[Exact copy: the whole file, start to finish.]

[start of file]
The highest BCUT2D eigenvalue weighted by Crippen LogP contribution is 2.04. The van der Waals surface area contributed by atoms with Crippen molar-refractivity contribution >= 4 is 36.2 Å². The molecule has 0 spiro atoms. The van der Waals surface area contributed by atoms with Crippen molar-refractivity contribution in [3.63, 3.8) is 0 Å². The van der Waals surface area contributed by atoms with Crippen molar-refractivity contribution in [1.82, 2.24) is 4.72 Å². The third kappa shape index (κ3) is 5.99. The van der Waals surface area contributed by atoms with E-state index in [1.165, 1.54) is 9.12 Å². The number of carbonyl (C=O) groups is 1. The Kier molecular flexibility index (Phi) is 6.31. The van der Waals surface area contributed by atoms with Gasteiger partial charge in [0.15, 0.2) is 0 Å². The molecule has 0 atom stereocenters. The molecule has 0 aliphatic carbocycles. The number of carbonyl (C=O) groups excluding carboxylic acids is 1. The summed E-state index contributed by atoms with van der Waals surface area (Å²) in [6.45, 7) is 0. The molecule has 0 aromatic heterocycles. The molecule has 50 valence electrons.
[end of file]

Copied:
The highest BCUT2D eigenvalue weighted by Crippen LogP contribution is 2.04. The van der Waals surface area contributed by atoms with Crippen molar-refractivity contribution >= 4 is 36.2 Å². The molecule has 0 spiro atoms. The van der Waals surface area contributed by atoms with Crippen molar-refractivity contribution in [3.63, 3.8) is 0 Å². The van der Waals surface area contributed by atoms with Crippen molar-refractivity contribution in [1.82, 2.24) is 4.72 Å². The third kappa shape index (κ3) is 5.99. The van der Waals surface area contributed by atoms with E-state index in [1.165, 1.54) is 9.12 Å². The number of carbonyl (C=O) groups is 1. The Kier molecular flexibility index (Phi) is 6.31. The van der Waals surface area contributed by atoms with Gasteiger partial charge in [0.15, 0.2) is 0 Å². The molecule has 0 atom stereocenters. The molecule has 0 aliphatic carbocycles. The number of carbonyl (C=O) groups excluding carboxylic acids is 1. The summed E-state index contributed by atoms with van der Waals surface area (Å²) in [6.45, 7) is 0. The molecule has 0 aromatic heterocycles. The molecule has 50 valence electrons.